When the border guard asked my daughter's friend from Canada, recently Honduras, how she knew her companion from Australia, recently Myammar, who both had come to visit American friends and camp in the Adirondacks, she, caught unawares, said the first thing that popped into her mind: "We're Jehovah's Witnesses." The guard accepted that as the answer, and he pursued the topic no more.
Did he do so because he knew that with Witnesses, national divisions mean nothing and they routinely hop all over the globe? Or was he a scaredy-cat who feared they might witness to him?
The two had stopped by the house to pick up the Aussie's suitcase, which through some crazy sequence of events that I did not even try to get my head around, yet another friend had stored at my house for safekeeping, they being in and out too much to reliably be at home for pickup and subsequently taking for granted that I was a stick-in-the-mud who would be. I learned long ago that I am no longer TrueTom but my childrens' dad. I do what I am told and I don't open my mouth; it just complicates things.
California was burning up on the TV with the state's greatest fire in history when they arrived and they were dismayed at the sight, but there were no mentions of the 'last days' on that account. Their dismay was tempered by the fact that they get around and see and hear of such disasters all the time. For the most part, American TV news cares only about what is happening within the country, and if calamity strikes people elsewhere, it is barely a footnote, unless it is kids trapped in a Cambodian cave.
Certain numbers of Jehovah's Witnesses' youth have long volunteered to serve as missionaries abroad, being trained at a school called Gilead to do this. About 20 years ago, the general invitation was sent out to just about anybody, young or old, who could work it into their lives, following the example of Paul ('step over into Macedonia, and help us') to relocate temporarily or even permanently anyplace on earth where there was a preaching need. A sizable minority of our youths take them up on this. My daughter has done so.
Though grueling in many ways, she and her husband love the experience. The Branch, she says, takes substantial care to ensure that the experience will be a good one and that no one arrives unprepared. They know that the volunteers are stepping far outside of their comfort zone and they bring them up to speed on cultural, political and safety climate, so that these produce as few surprises as possible.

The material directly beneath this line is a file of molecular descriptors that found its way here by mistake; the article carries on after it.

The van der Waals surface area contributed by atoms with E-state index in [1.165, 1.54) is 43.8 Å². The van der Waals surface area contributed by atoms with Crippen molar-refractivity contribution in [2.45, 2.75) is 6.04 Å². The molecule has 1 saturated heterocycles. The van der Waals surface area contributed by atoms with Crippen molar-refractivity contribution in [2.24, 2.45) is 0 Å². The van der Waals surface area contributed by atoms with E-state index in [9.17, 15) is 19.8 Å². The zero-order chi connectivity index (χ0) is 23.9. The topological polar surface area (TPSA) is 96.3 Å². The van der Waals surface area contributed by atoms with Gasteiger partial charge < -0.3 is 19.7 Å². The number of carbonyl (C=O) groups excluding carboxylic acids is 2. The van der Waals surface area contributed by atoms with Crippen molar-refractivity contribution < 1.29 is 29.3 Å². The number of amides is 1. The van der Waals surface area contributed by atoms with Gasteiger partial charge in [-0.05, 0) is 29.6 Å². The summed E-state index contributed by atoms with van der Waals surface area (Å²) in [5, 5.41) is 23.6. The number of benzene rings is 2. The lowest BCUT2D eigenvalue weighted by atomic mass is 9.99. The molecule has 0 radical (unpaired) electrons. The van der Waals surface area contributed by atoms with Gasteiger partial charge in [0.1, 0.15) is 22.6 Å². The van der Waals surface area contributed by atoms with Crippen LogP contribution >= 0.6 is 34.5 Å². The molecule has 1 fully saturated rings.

When my daughter experienced severe dental problems, a resurfacing of injuries suffered as a teen, it turned out that she could hardly have been in a better place. She flew to nearby Thailand, which has dental clinics so excellent and relatively affordable that Americans halfway around the world line up to fly there. She did it discreetly, conscious that for most of her new native friends, if they suffered such injuries, they would simply go toothless. However, the locals asked her husband point blank about where they had been, and when they learned the answer, they bore no one any ill will. There is a general gratitude that outsiders would willingly accept vastly lower standards of living, and they are not expected to "go native" in every respect.
Not all can acclimate. One friend, of slight build to begin with, became quite ill in her new home and had to leave. I figured she had caught some horrid disease and perhaps her goose would be cooked, even back in the States, but she promptly put the weight back on and thrived. "Some foreigners simply can't hack the change," nod the locals, as they wade through eight inches of routine monsoon water in pedal-to-the-metal humidity.
My daughter had sufficient lead-in to her new life and learned how to handle herself long ago. Working with a congregation in the Dominican Republic, the young boys would surround her lodging and yell teasingly: "Hunnah! You are oogly!" But she would reply: "Thank you! That is so nice of you to say that!" and they, unsure of their English skills, would walk away confused. All dads can be relied upon to overstate their children's attributes, but suffice it to say that she is, by no stretch of the imagination, ugly, let alone oogly.